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The Cottage Girl.
1802
Embroiderer:Embroidered by Nancy Hale , American, 1785 - 1808
Teacher:Taught by Sarah Pierce , American, 1767 - 1852
Embroidery; silk thread, metallic thread, and chenille yarn on a plain-woven silk ground; paint; glass, plexiglass, wood
Primary Dimensions (height x width): 22 x 19in. (55.9 x 48.3cm)
Credit Line: Gift of Ada Louise Taylor
Gallery Copy: “The Cottage Girl” depicts a popular 18th century heroine—a virtuous young lady reduced to poverty, but ultimately saved from further misfortune when a wealthy man recognizes her as the long-lost daughter of a dear friend, and rescues her. Painted and embroidered elements add texture and pleasing detail and depth to the figure, house, and landscape. The image of the barefoot girl foraging for firewood and berries contrasts the expensive silk and gold stitches worked diligently by privileged young ladies at Miss Pierce’s school in Litchfield. Nancy’s needlework is but one of two known depictions of “The Cottage Girl” done at the school at this time.
Description: Needlework picture worked in tan; light, medium and dark green; blue-green; light, medium and dark blue; brown, cream, khaki, and white silk thread, gold metallic thread, and brown and black chenille yarn on a plain-woven silk ground, using satin stitch and other stitches; the picture is labeled "NANCY HALE" at the bottom and titled "THE COTTAGE GIRL". The needlework picture shows a young woman in an ankle-length dress holding long wooden branches in her left hand and a basket of red berries in her right. A tree is in the left background. A stream with a cottage on the far bank is in the right background. The sky in the background, as well as the girl's face, neck, arms, legs and feet, are hand-painted directly onto the ground. The landscape is set inside an oval with a jagged border. Above the oval is a swagged vine with roses and leaves. Below the oval are two cornucopias separated by a hand painted signature of "NANCY HALE". The picture is behind glass (.c) that is painted black at the edges; the title is painted in gold at the bottom center. The gilded wooden frame (.b, original) consists of a deeply curved molding surrounded by smaller moldings. Stitches: The primary stitch on the needlework picture is satin stitch; it also includes long and short, outline, ray, couching, and some overlay stitching. Condition: Plexiglass has been added to the frame in front of the original glass (.c). The backing is replaced. The frame (b.) is original.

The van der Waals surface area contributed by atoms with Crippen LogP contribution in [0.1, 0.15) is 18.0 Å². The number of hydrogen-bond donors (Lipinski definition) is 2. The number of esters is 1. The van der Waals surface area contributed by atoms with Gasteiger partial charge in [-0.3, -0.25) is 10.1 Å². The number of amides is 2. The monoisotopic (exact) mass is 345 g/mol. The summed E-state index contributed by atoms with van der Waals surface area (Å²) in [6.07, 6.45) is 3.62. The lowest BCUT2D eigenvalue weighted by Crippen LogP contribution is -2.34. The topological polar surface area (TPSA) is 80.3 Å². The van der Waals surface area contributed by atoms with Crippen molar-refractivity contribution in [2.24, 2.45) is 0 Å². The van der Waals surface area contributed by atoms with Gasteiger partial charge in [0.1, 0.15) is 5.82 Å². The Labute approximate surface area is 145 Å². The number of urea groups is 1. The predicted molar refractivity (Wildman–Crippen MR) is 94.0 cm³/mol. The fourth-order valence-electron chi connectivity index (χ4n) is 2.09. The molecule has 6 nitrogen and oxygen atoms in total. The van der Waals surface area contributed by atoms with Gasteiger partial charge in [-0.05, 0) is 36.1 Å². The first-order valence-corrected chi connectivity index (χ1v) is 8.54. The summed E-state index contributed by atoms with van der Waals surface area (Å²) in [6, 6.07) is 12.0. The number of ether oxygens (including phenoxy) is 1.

Source Note: The embroiderer Nancy Hale used an aquatint as a design source; it is titled "The Cottage Girl" and was published in London, 25 June 1799 by J. LePetit, No. 22 Suffolk Street, Middlesex Hospital. The source is illustrated in Theodore and Nancy Sizer et al. To Ornament their Minds: Sarah Pierce's Litchfield Female Academy, fig. 29. (Hunt 3/22/2007)
Object Number: 1956.63.9a-c
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